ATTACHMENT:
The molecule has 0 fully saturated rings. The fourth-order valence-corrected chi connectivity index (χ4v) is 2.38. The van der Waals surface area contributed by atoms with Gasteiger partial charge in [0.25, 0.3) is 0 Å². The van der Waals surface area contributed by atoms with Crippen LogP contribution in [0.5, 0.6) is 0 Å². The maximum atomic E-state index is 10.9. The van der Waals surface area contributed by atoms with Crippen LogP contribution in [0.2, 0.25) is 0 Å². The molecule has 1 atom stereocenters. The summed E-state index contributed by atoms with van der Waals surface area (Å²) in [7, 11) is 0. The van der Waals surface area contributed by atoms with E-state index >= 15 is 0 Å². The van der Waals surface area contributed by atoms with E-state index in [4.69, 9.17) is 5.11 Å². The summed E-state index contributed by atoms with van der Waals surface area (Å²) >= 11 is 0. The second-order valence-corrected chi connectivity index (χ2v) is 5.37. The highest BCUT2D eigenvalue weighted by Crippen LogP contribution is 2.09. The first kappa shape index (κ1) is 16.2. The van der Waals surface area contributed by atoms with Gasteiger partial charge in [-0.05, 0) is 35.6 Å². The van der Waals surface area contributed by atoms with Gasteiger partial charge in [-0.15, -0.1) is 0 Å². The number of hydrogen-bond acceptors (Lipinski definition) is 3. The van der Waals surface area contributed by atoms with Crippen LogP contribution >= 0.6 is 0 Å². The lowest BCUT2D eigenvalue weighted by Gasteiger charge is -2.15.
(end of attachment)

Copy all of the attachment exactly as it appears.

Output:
The molecule has 0 fully saturated rings. The fourth-order valence-corrected chi connectivity index (χ4v) is 2.38. The van der Waals surface area contributed by atoms with Gasteiger partial charge in [0.25, 0.3) is 0 Å². The van der Waals surface area contributed by atoms with Crippen LogP contribution in [0.5, 0.6) is 0 Å². The maximum atomic E-state index is 10.9. The van der Waals surface area contributed by atoms with Crippen LogP contribution in [0.2, 0.25) is 0 Å². The molecule has 1 atom stereocenters. The summed E-state index contributed by atoms with van der Waals surface area (Å²) in [7, 11) is 0. The van der Waals surface area contributed by atoms with E-state index >= 15 is 0 Å². The van der Waals surface area contributed by atoms with E-state index in [4.69, 9.17) is 5.11 Å². The summed E-state index contributed by atoms with van der Waals surface area (Å²) >= 11 is 0. The second-order valence-corrected chi connectivity index (χ2v) is 5.37. The highest BCUT2D eigenvalue weighted by Crippen LogP contribution is 2.09. The first kappa shape index (κ1) is 16.2. The van der Waals surface area contributed by atoms with Gasteiger partial charge in [-0.05, 0) is 35.6 Å². The van der Waals surface area contributed by atoms with Gasteiger partial charge in [-0.15, -0.1) is 0 Å². The number of hydrogen-bond acceptors (Lipinski definition) is 3. The van der Waals surface area contributed by atoms with Crippen LogP contribution >= 0.6 is 0 Å². The lowest BCUT2D eigenvalue weighted by Gasteiger charge is -2.15.